In the book Mere Christianity, Lewis famously proposed that Jesus' status as a great moral teacher cannot be divorced from his claims to divinity:
"I am trying here to prevent anyone saying the really foolish thing that people often say about him: I'm ready to accept Jesus as a great moral teacher, but I don't accept his claim to be God. That is the one thing we must not say. A man who was merely a man and said the sort of things Jesus said would not be a great moral teacher. He would either be a lunatic- on the level with the man who says he is a poached egg - or else he would be the Devil of Hell. You must make your choice. Either this man was, and is, the Son of God, or else a madman or something worse. You can shut him up for a fool, you can spit at him and kill him as a demon and you can fall at his feet and call him Lord and God, but let us not come with any patronising nonsense about his being a great human teacher. He has not left that open to us. He did not intend to."
According to the argument, most people are willing to accept Jesus Christ as a great moral teacher, but the Gospels record that Jesus made many claims to divinity, either explicitly ("I and the father are one." - John 10:30) or implicitly, by assuming authority only God could have ("...the Son of Man has authority on earth to forgive sins..." - Matthew 9:6). Assuming that the Gospels are accurate, Lewis said there are three options:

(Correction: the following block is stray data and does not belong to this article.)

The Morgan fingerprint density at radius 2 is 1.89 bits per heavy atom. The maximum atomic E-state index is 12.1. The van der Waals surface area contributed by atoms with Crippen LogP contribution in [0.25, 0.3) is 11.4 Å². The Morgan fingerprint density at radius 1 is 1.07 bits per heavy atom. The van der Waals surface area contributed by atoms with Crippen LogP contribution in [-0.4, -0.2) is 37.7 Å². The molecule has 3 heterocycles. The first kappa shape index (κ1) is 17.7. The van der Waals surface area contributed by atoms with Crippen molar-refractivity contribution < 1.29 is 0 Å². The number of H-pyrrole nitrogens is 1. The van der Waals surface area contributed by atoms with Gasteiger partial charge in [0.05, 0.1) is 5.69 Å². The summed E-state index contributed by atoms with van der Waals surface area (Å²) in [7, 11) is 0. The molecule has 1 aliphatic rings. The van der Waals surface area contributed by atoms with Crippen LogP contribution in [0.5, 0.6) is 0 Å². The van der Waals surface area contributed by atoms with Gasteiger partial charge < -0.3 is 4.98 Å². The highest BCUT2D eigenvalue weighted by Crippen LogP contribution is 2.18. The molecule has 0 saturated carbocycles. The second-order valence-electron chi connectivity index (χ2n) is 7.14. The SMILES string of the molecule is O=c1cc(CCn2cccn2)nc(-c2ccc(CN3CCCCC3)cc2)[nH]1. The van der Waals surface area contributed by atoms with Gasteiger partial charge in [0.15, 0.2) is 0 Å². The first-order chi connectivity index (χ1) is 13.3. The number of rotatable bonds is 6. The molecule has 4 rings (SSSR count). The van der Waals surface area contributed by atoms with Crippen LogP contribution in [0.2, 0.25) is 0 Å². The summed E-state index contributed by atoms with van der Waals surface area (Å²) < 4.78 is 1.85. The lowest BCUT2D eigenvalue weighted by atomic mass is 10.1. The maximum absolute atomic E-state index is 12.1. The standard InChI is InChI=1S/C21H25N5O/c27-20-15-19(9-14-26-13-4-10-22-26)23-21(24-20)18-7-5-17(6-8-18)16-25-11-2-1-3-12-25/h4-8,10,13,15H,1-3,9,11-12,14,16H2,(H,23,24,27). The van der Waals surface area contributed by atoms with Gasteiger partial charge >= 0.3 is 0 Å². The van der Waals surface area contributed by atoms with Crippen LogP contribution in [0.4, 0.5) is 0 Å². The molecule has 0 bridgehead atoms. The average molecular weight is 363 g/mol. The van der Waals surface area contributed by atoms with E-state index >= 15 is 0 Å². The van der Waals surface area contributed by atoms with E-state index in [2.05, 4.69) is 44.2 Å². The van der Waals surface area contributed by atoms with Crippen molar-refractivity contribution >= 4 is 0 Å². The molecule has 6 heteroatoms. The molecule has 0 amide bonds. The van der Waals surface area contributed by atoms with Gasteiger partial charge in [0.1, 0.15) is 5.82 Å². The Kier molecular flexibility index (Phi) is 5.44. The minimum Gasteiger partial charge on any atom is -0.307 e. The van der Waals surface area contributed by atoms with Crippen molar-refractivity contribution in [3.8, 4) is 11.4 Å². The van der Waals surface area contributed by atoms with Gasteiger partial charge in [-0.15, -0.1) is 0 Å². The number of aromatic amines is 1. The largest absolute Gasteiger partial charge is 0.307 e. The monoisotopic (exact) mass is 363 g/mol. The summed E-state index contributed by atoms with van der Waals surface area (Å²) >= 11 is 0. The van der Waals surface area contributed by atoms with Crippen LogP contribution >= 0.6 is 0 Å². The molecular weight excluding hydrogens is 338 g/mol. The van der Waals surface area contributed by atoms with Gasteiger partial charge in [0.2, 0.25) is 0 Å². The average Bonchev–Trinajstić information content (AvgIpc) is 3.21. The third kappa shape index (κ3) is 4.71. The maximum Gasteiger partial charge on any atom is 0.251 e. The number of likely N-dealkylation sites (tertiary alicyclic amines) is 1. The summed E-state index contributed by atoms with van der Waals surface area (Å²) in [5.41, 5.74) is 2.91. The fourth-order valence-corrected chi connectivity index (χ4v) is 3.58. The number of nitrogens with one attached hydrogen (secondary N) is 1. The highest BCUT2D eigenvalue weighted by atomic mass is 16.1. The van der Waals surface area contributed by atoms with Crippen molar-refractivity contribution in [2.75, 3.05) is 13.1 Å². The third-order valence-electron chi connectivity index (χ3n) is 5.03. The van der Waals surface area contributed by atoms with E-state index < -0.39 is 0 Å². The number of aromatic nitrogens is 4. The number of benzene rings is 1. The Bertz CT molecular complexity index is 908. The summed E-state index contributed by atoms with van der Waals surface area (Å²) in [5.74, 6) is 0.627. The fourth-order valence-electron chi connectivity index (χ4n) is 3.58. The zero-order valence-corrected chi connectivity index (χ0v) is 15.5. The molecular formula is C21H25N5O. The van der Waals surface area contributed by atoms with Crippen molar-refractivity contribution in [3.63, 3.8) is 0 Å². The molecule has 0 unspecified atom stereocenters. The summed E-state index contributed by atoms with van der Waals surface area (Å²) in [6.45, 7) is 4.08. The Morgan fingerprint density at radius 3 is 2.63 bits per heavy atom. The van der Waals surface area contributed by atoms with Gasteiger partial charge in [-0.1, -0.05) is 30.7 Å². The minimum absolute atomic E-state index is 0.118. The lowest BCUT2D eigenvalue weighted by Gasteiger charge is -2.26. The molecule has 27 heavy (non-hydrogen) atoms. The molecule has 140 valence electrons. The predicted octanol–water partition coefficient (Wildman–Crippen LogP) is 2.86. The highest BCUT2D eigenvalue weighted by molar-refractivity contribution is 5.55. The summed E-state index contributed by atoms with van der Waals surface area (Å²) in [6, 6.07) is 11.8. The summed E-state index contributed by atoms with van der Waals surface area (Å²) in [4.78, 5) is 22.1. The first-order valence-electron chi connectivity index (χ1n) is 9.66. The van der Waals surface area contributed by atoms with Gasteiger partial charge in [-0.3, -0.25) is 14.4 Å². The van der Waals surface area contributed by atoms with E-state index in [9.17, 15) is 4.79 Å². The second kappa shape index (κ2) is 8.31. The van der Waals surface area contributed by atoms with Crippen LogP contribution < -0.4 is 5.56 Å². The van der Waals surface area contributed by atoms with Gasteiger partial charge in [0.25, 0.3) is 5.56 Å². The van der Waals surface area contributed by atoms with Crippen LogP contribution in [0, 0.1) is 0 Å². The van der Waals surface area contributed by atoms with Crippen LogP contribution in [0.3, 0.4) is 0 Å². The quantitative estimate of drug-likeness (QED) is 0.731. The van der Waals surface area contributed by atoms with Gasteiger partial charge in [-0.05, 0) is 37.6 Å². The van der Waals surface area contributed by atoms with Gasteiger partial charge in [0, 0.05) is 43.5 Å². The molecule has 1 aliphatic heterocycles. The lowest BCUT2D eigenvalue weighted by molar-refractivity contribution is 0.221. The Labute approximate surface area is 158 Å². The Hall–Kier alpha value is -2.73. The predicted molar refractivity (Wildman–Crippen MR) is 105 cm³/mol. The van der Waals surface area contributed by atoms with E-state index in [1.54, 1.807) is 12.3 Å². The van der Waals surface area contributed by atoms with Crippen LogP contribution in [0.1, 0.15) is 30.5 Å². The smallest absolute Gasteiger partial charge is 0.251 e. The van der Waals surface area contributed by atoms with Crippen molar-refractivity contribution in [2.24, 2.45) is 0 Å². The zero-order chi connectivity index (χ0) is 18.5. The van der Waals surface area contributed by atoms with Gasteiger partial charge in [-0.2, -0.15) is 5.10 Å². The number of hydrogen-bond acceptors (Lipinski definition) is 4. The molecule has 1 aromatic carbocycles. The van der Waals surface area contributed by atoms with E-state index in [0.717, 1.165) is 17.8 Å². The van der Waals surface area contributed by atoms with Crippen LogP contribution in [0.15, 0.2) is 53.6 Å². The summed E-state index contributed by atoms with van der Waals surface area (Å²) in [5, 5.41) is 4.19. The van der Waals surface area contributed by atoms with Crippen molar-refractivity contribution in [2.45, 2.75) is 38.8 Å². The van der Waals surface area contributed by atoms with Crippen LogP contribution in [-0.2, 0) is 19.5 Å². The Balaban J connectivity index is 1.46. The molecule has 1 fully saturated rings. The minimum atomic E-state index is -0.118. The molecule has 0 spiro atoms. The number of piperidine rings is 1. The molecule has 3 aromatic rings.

1. Jesus was telling falsehoods and knew it, and so he was a liar.
2. Jesus was telling falsehoods but believed he was telling the truth, and so he was insane.
3. Jesus was telling the truth, and so he was divine.
Lewis held that for Jesus to be a liar or insane would contradict his position as a "great moral teacher", and the remaining option would make Jesus both a "great moral teacher" and divine. This was aimed against a specific line of reasoning which accepts the Jesus portrayed in the gospels as a "great moral teacher", but not as a divine being. Lewis maintained that they are failing to deal with the logical consequences of their position.